Egyptian journalist establishes infographics platform
With the emergence of new journalistic practices around the world, many media institutions in the Arab world are still lagging behind and sticking to traditional journalism. In light of this, a young Egyptian journalist has launched Infotimes.
In 2011, following the Egyptian uprising, Amr El-Eraqi co-founded the Free Media Center to increase professionalism among journalists, and to train activists and bloggers on basic journalistic techniques. In November, the centre organized an informative training session for 30 journalists from different media institutions to introduce them to infographics.
But it was during a course on ‘the use of digital tools in covering issues for public service’, organized by the International Center For Journalists that the idea to establish a website focusing on infographics was first born.
El-Eraqi discussed the idea with two of the mentors, Nasry Esmat and Abeer Saady, who both encouraged him, emphasizing the necessity of such initiatives in the Arab world. In December 2012 Infotimes was formally inaugurated, with six infographs on different topics.
“In the first three months an average of six infographs per month had been published, covering Egyptian issues in…politics, economy, technology, social media, and sports,” El-Eraqi said.
The plan is to gradually widen the scope of published infographs to cover the whole MENA region and to encompass more sectors, including environment and health.
Currently the startup, which is privately funded by its founder, constitutes of five graphic designers and ten journalists. Though they have no fixed office, the Infotimes team meet regularly and discuss each infograph that is to be published on the website.
“There are two considerations for deciding whether a topic is to be adopted or not: whether it is a trending subject in the society, and whether there is accessible information about that topic,” El-Eraqi explained.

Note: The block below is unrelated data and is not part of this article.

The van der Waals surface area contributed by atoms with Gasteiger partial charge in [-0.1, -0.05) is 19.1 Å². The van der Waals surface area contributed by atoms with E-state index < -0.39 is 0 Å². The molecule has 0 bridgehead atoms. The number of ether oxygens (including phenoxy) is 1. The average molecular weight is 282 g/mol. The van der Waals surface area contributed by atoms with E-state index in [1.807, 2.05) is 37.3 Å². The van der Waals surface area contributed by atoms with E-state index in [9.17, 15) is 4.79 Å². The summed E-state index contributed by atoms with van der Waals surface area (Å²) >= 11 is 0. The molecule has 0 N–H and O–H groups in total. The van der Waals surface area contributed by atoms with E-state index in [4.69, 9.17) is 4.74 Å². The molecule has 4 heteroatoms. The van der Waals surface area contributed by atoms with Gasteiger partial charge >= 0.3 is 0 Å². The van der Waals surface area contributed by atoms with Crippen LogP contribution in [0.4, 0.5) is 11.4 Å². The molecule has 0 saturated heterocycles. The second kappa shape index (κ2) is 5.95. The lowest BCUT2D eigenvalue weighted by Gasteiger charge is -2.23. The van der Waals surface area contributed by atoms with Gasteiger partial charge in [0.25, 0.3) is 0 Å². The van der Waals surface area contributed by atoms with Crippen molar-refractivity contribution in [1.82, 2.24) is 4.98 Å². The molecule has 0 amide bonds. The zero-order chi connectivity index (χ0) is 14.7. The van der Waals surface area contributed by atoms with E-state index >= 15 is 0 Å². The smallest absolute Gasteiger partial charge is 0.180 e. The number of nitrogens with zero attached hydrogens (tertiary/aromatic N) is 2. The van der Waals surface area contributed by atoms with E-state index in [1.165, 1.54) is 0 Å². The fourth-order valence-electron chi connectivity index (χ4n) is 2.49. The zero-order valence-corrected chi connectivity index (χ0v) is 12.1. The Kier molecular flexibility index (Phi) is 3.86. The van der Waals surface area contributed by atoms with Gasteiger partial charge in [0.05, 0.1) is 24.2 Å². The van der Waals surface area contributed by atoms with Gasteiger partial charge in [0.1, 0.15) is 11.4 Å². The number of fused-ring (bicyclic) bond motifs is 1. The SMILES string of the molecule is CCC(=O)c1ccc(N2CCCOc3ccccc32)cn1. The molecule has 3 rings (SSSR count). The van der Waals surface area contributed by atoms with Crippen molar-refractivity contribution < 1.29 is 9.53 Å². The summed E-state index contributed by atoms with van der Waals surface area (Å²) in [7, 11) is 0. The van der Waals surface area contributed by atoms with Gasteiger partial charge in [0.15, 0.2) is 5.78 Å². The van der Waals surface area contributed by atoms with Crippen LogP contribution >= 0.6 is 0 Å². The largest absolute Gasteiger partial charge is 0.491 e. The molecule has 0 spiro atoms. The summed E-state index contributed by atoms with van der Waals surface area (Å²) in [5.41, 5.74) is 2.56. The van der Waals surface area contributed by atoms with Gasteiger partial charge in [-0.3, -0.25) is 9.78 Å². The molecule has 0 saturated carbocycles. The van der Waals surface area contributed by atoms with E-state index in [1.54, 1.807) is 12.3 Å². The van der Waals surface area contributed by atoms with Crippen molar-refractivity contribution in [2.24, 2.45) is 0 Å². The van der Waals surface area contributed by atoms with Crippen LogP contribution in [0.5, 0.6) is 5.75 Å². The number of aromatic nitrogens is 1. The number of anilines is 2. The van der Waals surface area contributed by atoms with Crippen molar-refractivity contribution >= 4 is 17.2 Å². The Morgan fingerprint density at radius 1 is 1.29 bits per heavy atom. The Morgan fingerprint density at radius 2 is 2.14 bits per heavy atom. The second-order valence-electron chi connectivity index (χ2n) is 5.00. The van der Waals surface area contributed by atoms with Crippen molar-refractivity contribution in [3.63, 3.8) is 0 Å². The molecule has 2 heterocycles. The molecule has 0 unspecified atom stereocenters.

“There is a long procedure before an infograph is actually published, starting with the decision if the topic is suitable, and then with journalists highlighting key information that the infograph should convey, before sending it to the designers for a first draft.”
The visual effects are also given high priority, particularly regarding the colors used.
El-Eraqi considers his choice to develop an infographics website as an attempt to move journalism in the Arab world forward and to satisfy contemporary readers. These readers are, as he describes, surrounded by digital technologies on the one hand, and, on the other, do not have the time to read written reports with messages that can be conveyed through an infograph in a clearer and less time-consuming manner.
Though he is pleased with the increasing number of visitors to the Infotimes website, and of the attention around some infographs on social media, El-Eraqi pities that major media institutions in the MENA region remain traditional and do not consider the readers’ needs in today’s digitalized world. He hopes to see more non-traditional and creative journalism initiatives in the region such as Infotimes and the Free Media Center in the future.
Bayan Itani is a Lebanese freelance writer and researcher. You find her at email@example.com.